Amid the tumultuous backdrop of Russia’s invasion of Ukraine, a complex and contentious dilemma confronts corporations with vested interests in Russia. The choices these companies make have profound implications, from financial considerations to the risk of reputational damage. In a world grappling with this moral and financial conundrum, we explore why some firms have chosen to remain in Russia, despite international pressure, while others have swiftly exited.
The Russia-Ukraine conflict, which began with the first airstrikes in February 2022, placed corporate executives operating in Russia in an unenviable position. Russia, with its substantial population of 145 million and a GDP of $2.24 trillion in 2022, represents a colossal business market. However, for companies deciding whether to stay or leave, the conflict presented not just financial dilemmas but also ethical and reputational challenges.
Swift Departures and the Reputational Risk: In the early days of the conflict, some corporations wasted no time in exiting Russia. British Petroleum (BP) notably withdrew from Russia just three days after hostilities commenced. BMW followed suit by announcing the suspension of Russian production and imports by March 1. Heineken initially declared its intention to leave Russia in March 2022, but it culminated in selling its Russian business to Arnest, a Russian packaging firm, at a substantial loss this August.
Estimates on the number of companies that have left Russia vary, with some suggesting around 300, while others assert that approximately a thousand have exited. However, a substantial number of foreign companies have opted to maintain their presence in Russia, despite the ongoing conflict and international scrutiny.
Financial Imperatives and Market Dependence: Financial considerations weigh heavily in the decisions of companies that continue operations in Russia. Ritter Sport, a family-owned German chocolate brand, illustrates this point. Despite pledging to cease investments and advertising in Russia, it continues to sell its products there, as Russia accounts for 7% of its overall revenue. For some companies, the financial stakes are too high to justify a complete withdrawal.
Furthermore, companies that remain in Russia may not experience the same level of reputational risk as their more high-profile counterparts. Smaller or lesser-known firms might find it easier to operate in Russia without attracting the same degree of international attention.
Operational Assets and Russian Legislation: For some companies, leaving Russia is a complex proposition, as it involves selling factories, warehouses, storefronts, and other assets within the country. Russian legislation adds another layer of complexity, making foreign corporate withdrawals challenging. A law passed by the Kremlin in late 2022 requires foreign companies seeking to sell assets to undergo evaluation by a Russian government agency, which may then value these assets at half the agency’s assessment. This financial burden has dissuaded some businesses from opting for a hasty exit.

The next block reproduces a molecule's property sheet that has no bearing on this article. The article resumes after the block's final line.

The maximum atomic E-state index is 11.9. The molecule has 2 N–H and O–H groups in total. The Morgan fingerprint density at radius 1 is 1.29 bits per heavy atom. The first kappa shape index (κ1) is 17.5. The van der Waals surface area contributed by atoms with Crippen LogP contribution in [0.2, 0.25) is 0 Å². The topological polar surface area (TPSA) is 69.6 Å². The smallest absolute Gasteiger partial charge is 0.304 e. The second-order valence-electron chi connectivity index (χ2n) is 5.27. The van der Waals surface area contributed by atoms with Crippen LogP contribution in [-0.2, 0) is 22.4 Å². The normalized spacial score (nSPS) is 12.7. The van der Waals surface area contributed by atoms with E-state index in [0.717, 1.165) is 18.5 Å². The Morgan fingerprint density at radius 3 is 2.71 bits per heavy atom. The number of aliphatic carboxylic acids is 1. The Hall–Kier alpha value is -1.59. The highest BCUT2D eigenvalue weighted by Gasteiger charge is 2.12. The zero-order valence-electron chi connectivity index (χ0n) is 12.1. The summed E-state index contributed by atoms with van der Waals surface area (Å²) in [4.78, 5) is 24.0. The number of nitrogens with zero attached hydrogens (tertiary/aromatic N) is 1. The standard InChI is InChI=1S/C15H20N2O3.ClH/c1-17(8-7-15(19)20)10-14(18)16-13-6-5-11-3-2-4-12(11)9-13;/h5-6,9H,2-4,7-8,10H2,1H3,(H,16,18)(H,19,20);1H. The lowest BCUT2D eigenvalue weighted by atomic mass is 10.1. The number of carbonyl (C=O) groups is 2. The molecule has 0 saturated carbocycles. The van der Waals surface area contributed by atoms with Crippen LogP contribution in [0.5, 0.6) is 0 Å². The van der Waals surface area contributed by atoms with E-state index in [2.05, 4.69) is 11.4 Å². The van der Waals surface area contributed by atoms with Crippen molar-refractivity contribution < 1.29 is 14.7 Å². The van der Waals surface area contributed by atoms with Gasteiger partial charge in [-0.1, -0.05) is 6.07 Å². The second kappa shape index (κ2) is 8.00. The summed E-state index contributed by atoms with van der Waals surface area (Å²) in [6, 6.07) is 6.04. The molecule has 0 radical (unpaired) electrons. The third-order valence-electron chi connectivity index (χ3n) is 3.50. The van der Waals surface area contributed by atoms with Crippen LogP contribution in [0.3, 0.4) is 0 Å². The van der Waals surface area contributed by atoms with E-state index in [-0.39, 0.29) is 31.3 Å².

The Risk of Asset Seizure and ‘Otzhim’: Companies that choose to stay in Russia must grapple with the potential for asset seizure by the Russian government, a practice known as “otzhim.” Russian authorities may appropriate assets to enrich themselves or their supporters, and this is not uncommon in the Russian business landscape.
Moral Grounds and Essential Services: Some corporations argue that remaining in Russia serves a moral purpose. Businesses providing essential food or medicine, such as AstraZeneca, contend that their presence is essential for patients who rely on life-saving medications. While these companies may suspend investments, they maintain their commitment to providing vital medical supplies.
Future Risks and Public Perception: The decision to stay in Russia amidst the Ukraine conflict may have long-term consequences, depending on public perception and investors’ appetite for risk. Companies that opt to remain could face asset seizures, expulsion from the country, or even the risk of their assets becoming casualties in an escalating war.
Global consumers have increasingly shown their willingness to support boycotts targeting firms that continue to operate in Russia. While these campaigns can generate negative attention, the financial implications for companies caught in scandals are typically short-lived. The outcome may resemble previous cases, where companies involved in controversial situations ultimately rebounded in the eyes of consumers.
Russia’s economic woes, exacerbated by international sanctions and condemnation, may further incentivize companies to reconsider their presence. While Russia boasts a sizable economy, it still lags behind major players like the US, China, and the European Union. Ultimately, Russia’s business environment may evolve into one characterized by isolation and limited foreign business engagement, mirroring North Korea’s situation, as foreign companies gradually depart.
As the Russia-Ukraine conflict unfolds, the decisions made by corporations operating in Russia will continue to be scrutinized from financial, ethical, and reputational perspectives. The complexities of this issue underscore the challenging terrain businesses navigate when geopolitical tensions intersect with their global operations.